Dove Sound Recordings Portland ME

Local resource for dove sound recordings in Portland, ME. Includes detailed information on local businesses that provide access to dove sound recordings, dove song recordings, and dove bird houses, as well as advice and content on attracting doves, dove feeders, dove types, and dove descriptions.

Sullivan Photo & Train Center
(207) 773-0146
Inc. 736 Forest Avenue
Portland, ME
 
Ray and Robins Hobby Center
(207) 797-5196
65 Gray Road
Falmouth, ME
 
Train & Trooper
(207) 829-3211
68 Memorial Highway
North Yarmouth, ME
 
PETCO
(207) 772-9119
220 Maine Mall Road
South Portland, ME
Hours
Monday: 9:00am-9:00pm
Tuesday: 9:00am-9:00pm
Wednesday: 9:00am-9:00pm
Thursday: 9:00am-9:00pm
Friday: 9:00am-9:00pm
Saturday: 9:00am-9:00pm
Sunday: 10:00am-7:00pm

Planet Dog
(207) 347-8606
211 Marginal Way
Portland, ME

Data Provided By:
Maine Modelworks
(207) 781-8300
417 Route One
Falmouth, ME
 
Small's Train Repair
(207) 829-3757
273 Tuttle Road
Cumberland, ME
 
Maine Modelworks
(207) 781-8300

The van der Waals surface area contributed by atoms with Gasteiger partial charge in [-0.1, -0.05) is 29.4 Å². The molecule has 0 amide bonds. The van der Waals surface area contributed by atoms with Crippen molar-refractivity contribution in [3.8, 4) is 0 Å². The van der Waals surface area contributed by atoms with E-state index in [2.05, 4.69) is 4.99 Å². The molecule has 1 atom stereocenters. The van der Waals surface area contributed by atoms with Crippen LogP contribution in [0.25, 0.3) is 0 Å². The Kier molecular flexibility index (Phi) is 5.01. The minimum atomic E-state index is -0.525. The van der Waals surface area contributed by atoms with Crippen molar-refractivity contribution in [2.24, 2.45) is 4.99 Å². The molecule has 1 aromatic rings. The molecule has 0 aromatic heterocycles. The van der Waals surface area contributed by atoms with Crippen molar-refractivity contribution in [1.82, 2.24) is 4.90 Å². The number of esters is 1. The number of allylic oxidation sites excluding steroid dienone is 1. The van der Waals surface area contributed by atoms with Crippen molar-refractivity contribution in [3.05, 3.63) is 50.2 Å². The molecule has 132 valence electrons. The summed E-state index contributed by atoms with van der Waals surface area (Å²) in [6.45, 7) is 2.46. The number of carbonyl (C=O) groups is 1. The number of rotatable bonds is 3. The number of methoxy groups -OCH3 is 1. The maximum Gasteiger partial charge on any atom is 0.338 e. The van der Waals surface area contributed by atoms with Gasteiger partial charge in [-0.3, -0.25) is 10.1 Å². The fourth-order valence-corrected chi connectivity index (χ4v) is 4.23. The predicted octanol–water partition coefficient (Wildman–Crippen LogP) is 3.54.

417 Rte 1
Falmouth, ME

Data Provided By:
PetSmart
(207) 283-6546
208 Mariner Way
Biddeford, ME
Hours
Monday - Friday: 9:00-9:00
Sunday: 10:00-6:00

Dog House
(207) 797-3456
1037 Forest Ave Ste 3
Portland, ME

Data Provided By:
Data Provided By:

Mourning Dove

Zenaida macroura L 12 ½ " WS 18" WT 4.2 OZ (120g)

Photo by Maslowski Wildlife Productions.

Listen to a mourning dove.

A long, tapered tail enhances the slender profile of this cool brown and pinkish dove. An irregular smattering of black spots dots the coverts and secondary wing feathers. Males usually are bluer on the crown and nape than females but there is some overlap. Breeding pairs can sometimes be sexed by plumage, but in larger flocks it is not reliable and young males are inseparable from females. Feet are bright reddish pink; the flesh around the eye is turquoise.

Mourning doves occupy most habitats in North America and have been found nesting to 10,000 feet in western mountains. Although they stay in pairs during the nesting season, they travel in flocks of a dozen to several hundred during other seasons. Immatures begin flocking together in summer, and adults join these flocks as they finish breeding. Flocks move between agricultural fields, where waste grain and weed seeds abound, but often frequent suburban yards and especially feeding stations. There is a large general migratory movement southward in autumn, but many birds are resident throughout the winter even in the northern plains states and southern Canada.

The male's song is a low, mournful oooah, ooh, ooh, ooh , easily imitated by whistling through cupped hands. Females may coo softly in reply. The alarm call is a rough Whoo!

This sound file requires ...

Author: Bird Watcher's Digest

Copyright2010 Bird Watcher's Digest

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